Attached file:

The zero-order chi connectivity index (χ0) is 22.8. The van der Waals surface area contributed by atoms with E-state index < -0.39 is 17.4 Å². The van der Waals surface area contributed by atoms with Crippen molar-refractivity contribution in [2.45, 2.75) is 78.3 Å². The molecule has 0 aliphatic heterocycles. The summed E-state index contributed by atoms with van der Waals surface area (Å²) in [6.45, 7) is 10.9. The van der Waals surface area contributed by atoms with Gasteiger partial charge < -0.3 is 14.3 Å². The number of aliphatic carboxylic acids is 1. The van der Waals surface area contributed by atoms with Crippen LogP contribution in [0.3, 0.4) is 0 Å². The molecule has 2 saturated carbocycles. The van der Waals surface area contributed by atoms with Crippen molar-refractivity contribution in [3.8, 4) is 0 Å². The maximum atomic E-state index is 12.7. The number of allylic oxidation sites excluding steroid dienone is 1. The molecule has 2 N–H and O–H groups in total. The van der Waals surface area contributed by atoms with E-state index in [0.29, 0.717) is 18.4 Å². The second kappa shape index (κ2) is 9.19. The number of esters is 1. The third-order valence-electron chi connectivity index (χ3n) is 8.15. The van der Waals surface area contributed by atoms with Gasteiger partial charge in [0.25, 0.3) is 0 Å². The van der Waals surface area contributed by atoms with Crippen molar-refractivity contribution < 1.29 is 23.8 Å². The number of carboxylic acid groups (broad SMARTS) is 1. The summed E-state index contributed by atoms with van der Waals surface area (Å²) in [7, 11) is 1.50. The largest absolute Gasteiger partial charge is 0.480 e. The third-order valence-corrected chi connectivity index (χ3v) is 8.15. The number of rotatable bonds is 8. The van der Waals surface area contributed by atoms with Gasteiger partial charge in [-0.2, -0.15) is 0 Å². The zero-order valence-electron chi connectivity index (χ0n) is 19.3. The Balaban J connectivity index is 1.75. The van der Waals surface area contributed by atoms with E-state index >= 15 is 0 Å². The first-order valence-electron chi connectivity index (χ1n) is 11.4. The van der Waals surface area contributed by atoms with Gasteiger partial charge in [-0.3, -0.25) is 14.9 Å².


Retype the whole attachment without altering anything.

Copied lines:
The zero-order chi connectivity index (χ0) is 22.8. The van der Waals surface area contributed by atoms with E-state index < -0.39 is 17.4 Å². The van der Waals surface area contributed by atoms with Crippen molar-refractivity contribution in [2.45, 2.75) is 78.3 Å². The molecule has 0 aliphatic heterocycles. The summed E-state index contributed by atoms with van der Waals surface area (Å²) in [6.45, 7) is 10.9. The van der Waals surface area contributed by atoms with Gasteiger partial charge < -0.3 is 14.3 Å². The number of aliphatic carboxylic acids is 1. The van der Waals surface area contributed by atoms with Crippen LogP contribution in [0.3, 0.4) is 0 Å². The molecule has 2 saturated carbocycles. The van der Waals surface area contributed by atoms with Crippen molar-refractivity contribution in [3.8, 4) is 0 Å². The maximum atomic E-state index is 12.7. The number of allylic oxidation sites excluding steroid dienone is 1. The molecule has 2 N–H and O–H groups in total. The van der Waals surface area contributed by atoms with E-state index in [0.29, 0.717) is 18.4 Å². The second kappa shape index (κ2) is 9.19. The number of esters is 1. The third-order valence-electron chi connectivity index (χ3n) is 8.15. The van der Waals surface area contributed by atoms with Gasteiger partial charge in [0.25, 0.3) is 0 Å². The van der Waals surface area contributed by atoms with Crippen molar-refractivity contribution < 1.29 is 23.8 Å². The number of carboxylic acid groups (broad SMARTS) is 1. The summed E-state index contributed by atoms with van der Waals surface area (Å²) in [7, 11) is 1.50. The largest absolute Gasteiger partial charge is 0.480 e. The third-order valence-corrected chi connectivity index (χ3v) is 8.15. The number of rotatable bonds is 8. The van der Waals surface area contributed by atoms with Gasteiger partial charge in [-0.2, -0.15) is 0 Å². The zero-order valence-electron chi connectivity index (χ0n) is 19.3. The Balaban J connectivity index is 1.75. The van der Waals surface area contributed by atoms with E-state index >= 15 is 0 Å². The first-order valence-electron chi connectivity index (χ1n) is 11.4. The van der Waals surface area contributed by atoms with Gasteiger partial charge in [-0.3, -0.25) is 14.9 Å².